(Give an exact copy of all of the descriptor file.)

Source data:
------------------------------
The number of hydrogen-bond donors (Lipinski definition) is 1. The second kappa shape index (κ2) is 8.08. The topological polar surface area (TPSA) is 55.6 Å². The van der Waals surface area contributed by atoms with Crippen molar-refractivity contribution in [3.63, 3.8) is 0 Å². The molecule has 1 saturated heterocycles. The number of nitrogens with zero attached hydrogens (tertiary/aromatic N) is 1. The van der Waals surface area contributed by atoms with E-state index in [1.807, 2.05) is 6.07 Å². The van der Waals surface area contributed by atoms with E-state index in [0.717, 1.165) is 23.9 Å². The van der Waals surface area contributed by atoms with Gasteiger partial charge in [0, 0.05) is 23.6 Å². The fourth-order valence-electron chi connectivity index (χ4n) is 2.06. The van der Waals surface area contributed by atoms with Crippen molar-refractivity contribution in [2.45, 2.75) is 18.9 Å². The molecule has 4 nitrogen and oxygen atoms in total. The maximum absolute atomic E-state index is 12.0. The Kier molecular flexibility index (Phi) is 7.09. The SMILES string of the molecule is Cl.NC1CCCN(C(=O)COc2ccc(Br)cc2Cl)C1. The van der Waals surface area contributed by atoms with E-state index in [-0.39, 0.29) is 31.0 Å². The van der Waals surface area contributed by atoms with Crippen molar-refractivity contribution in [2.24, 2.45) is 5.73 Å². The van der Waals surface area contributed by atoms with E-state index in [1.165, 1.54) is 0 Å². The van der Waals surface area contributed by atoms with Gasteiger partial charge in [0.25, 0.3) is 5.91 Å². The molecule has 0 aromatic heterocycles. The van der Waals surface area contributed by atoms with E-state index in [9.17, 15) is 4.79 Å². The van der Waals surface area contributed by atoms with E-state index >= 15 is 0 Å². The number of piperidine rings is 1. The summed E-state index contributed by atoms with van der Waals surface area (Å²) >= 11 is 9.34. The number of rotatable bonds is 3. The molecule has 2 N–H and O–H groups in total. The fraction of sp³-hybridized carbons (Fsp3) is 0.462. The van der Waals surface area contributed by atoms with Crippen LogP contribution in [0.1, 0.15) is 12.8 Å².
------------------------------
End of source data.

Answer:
The number of hydrogen-bond donors (Lipinski definition) is 1. The second kappa shape index (κ2) is 8.08. The topological polar surface area (TPSA) is 55.6 Å². The van der Waals surface area contributed by atoms with Crippen molar-refractivity contribution in [3.63, 3.8) is 0 Å². The molecule has 1 saturated heterocycles. The number of nitrogens with zero attached hydrogens (tertiary/aromatic N) is 1. The van der Waals surface area contributed by atoms with E-state index in [1.807, 2.05) is 6.07 Å². The van der Waals surface area contributed by atoms with E-state index in [0.717, 1.165) is 23.9 Å². The van der Waals surface area contributed by atoms with Gasteiger partial charge in [0, 0.05) is 23.6 Å². The fourth-order valence-electron chi connectivity index (χ4n) is 2.06. The van der Waals surface area contributed by atoms with Crippen molar-refractivity contribution in [2.45, 2.75) is 18.9 Å². The molecule has 4 nitrogen and oxygen atoms in total. The maximum absolute atomic E-state index is 12.0. The Kier molecular flexibility index (Phi) is 7.09. The SMILES string of the molecule is Cl.NC1CCCN(C(=O)COc2ccc(Br)cc2Cl)C1. The van der Waals surface area contributed by atoms with E-state index in [-0.39, 0.29) is 31.0 Å². The van der Waals surface area contributed by atoms with Crippen molar-refractivity contribution in [2.24, 2.45) is 5.73 Å². The van der Waals surface area contributed by atoms with E-state index in [1.165, 1.54) is 0 Å². The van der Waals surface area contributed by atoms with Gasteiger partial charge in [0.25, 0.3) is 5.91 Å². The molecule has 0 aromatic heterocycles. The van der Waals surface area contributed by atoms with E-state index in [9.17, 15) is 4.79 Å². The van der Waals surface area contributed by atoms with E-state index >= 15 is 0 Å². The number of piperidine rings is 1. The summed E-state index contributed by atoms with van der Waals surface area (Å²) >= 11 is 9.34. The number of rotatable bonds is 3. The molecule has 2 N–H and O–H groups in total. The fraction of sp³-hybridized carbons (Fsp3) is 0.462. The van der Waals surface area contributed by atoms with Crippen LogP contribution in [0.1, 0.15) is 12.8 Å².